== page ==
I don’t have good answers to these questions. Ultimately, I did rate the book as I truly felt about it, 2 stars, instead of an average rating or 3 stars which heavily took into account the era in which the book was written. But I don’t claim this is the ideal way to handle such situations. For me, the racism and sexism was too severe to ignore and I finally settled on the more accurate rating. However, in other instances, I have overlooked sexism or racism as indicative of the times and not hard it so heavily sway my opinion of the novel. I can’t say why exactly, but these instances were too much for me to overlook. I absolutely expect to be criticized for drawing the line here and not somewhere else. After all, I am currently reading Rebecca, which is a narrative around sexism and has one-off racism in it, and I don’t expect to be writing a scathing review of that book. But I am curious to know:

How to you rate books with racism, sexism, or the like in a classic book? Does it matter whether it’s aimed at children or adults? Does the degree of racism, sexism, etc. matter? Share your thoughts below!

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5 thoughts on “Peter Pan – A Reflection

  1. Hmmm I think Disney just loves the idea of not growing up and having an adventure… I think that is a universally pleasing trope to most people… hence its endurance. I’ve always been rather puzzled by classics because they are a reflection of their time. I actually don’t read them unless that is what I want to experience so racism and sexism in classics in particular don’t bother me (of course we don’t want to see that from a modern writer for shame!) … but for someone who just wants to read a story that is considered the best of all time… yeah I can see how this sets a torch to your desire to read classics for fear of what you may experience. And for sure I wouldn’t be reading this to a child…I may read a picture book version that has been sanitized but even then I don’t like the idea of promoting the idea that one shouldn’t grow up… in reality Peter Pan had a responsibility to the Lost Boys to protect them so he didn’t really escape anything he abandoned his life which is so, so sad. ❤ Loved this thanks Maygin!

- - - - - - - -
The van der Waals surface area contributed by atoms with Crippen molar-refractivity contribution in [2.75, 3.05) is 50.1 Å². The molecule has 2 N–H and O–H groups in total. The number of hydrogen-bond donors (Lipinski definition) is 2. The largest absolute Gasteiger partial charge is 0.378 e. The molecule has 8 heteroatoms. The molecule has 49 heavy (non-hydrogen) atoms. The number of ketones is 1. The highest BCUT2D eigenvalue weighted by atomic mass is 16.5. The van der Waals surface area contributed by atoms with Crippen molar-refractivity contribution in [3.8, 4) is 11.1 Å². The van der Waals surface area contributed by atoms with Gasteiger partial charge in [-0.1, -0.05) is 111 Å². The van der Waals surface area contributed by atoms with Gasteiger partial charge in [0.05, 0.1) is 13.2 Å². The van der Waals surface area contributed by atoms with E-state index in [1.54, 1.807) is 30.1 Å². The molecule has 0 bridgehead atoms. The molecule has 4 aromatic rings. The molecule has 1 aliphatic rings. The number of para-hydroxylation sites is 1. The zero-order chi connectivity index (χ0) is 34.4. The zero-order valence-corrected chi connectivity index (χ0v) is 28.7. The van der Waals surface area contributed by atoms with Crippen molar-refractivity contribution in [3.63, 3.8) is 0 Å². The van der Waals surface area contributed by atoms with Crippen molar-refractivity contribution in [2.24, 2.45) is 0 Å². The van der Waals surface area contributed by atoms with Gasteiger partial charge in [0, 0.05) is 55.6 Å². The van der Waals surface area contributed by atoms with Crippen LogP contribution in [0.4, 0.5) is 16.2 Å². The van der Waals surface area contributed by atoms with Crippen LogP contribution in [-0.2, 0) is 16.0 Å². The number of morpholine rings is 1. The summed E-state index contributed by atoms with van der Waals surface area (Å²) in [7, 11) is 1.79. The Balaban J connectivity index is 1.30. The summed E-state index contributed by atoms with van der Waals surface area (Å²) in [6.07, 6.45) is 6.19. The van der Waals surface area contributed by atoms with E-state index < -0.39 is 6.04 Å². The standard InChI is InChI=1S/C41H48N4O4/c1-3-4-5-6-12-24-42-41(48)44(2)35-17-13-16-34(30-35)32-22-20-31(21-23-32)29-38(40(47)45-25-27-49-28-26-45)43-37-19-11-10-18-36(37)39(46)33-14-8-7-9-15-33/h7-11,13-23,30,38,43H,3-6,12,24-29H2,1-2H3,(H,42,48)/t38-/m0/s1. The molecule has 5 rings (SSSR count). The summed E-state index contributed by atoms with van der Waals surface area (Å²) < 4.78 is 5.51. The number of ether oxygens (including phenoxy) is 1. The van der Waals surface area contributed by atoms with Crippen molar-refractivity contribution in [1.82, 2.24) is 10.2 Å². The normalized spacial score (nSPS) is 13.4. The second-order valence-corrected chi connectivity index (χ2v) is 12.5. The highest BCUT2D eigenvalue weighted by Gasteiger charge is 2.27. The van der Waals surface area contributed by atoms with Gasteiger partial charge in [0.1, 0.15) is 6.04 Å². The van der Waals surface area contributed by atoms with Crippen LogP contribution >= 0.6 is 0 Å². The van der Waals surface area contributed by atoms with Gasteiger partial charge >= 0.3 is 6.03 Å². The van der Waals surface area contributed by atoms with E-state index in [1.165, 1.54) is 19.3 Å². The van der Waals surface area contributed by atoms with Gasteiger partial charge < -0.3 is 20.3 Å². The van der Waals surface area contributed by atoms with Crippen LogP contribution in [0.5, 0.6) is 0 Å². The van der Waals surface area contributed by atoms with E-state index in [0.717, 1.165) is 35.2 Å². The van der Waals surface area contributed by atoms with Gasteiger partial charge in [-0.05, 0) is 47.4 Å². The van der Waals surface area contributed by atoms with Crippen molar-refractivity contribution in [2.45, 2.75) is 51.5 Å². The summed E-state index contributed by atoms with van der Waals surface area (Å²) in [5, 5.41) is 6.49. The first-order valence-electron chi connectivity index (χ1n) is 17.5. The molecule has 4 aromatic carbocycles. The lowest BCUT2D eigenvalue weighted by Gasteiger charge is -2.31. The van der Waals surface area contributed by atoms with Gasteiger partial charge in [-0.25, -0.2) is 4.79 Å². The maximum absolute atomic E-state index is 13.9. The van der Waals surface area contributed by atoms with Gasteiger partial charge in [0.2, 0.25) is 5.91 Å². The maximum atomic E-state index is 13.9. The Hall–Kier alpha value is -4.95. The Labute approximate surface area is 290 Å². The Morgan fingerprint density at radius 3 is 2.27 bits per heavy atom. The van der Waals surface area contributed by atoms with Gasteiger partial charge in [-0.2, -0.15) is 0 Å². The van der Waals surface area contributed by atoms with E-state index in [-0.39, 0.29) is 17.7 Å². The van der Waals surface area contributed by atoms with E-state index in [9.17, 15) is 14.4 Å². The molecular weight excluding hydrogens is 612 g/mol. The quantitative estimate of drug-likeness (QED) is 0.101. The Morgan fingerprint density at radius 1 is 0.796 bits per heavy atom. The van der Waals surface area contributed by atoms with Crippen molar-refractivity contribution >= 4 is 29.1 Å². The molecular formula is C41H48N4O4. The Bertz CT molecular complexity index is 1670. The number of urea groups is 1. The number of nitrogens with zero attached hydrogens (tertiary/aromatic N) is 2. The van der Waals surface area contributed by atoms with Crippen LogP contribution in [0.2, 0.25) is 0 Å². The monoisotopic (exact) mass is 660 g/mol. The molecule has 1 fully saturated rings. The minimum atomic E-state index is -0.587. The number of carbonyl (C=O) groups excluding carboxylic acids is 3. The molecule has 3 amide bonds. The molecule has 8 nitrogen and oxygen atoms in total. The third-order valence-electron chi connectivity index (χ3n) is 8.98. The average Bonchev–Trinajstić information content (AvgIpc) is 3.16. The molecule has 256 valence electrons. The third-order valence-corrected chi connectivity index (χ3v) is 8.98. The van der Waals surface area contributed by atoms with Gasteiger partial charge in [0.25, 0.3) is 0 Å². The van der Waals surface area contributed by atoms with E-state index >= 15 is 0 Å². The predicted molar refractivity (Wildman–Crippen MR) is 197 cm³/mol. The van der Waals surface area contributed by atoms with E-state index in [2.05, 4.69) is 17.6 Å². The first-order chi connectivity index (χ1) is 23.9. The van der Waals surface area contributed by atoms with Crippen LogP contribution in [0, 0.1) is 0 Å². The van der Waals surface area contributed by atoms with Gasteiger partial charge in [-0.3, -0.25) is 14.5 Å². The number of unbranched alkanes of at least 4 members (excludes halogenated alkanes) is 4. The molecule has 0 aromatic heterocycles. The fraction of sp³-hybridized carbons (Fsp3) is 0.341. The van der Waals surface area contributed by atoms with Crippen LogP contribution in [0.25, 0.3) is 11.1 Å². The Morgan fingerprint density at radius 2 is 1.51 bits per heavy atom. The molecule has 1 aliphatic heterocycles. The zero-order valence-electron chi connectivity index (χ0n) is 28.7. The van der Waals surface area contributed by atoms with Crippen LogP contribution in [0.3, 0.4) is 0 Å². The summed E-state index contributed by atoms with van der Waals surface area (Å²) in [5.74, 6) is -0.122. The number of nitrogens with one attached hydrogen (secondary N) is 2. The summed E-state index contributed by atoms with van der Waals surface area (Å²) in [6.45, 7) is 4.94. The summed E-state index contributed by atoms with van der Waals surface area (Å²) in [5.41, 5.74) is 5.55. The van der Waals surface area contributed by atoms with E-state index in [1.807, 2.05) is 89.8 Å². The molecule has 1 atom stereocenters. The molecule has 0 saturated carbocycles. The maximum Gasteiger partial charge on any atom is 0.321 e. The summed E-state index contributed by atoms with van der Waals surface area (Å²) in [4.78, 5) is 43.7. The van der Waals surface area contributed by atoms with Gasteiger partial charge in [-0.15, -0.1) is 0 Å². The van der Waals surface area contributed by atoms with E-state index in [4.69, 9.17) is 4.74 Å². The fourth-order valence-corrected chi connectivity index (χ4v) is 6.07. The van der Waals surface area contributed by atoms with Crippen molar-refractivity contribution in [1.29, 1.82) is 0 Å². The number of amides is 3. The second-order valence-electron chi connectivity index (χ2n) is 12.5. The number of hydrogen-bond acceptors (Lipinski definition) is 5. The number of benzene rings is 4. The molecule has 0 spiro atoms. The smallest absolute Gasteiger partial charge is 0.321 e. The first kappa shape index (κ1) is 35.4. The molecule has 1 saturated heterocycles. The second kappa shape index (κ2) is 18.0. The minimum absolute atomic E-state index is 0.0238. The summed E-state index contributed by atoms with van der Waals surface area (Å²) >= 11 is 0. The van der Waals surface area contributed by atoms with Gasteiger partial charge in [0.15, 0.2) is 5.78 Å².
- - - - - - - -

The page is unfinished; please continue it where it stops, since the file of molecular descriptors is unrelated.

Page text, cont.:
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    • I hadn’t thought about how Disney likes the idea of never growing up. I agree with you on that. Classics are a reflection of their time and sometimes it’s just not relevant today. Classics that helped define or create a genre are ones I want to read as it’s interesting to learn how they influenced a genre. But classics that as just classics I have found strange to read. I read Wind in the Willows and am not sure why it’s still something we continue to read today. I sort of feel the same way about Peter Pan, but in the book, there is a sense of the importance of growing up and the selfishness of refusing to do so. It’s an interesting an odd moral, but one that I didn’t see come through in the Disney depictions of it and that’s too bad. I agree that we shouldn’t encourage children to never grow up as they will find life hard if they don’t. Great comment! Thank you for discussing it with me! 🙂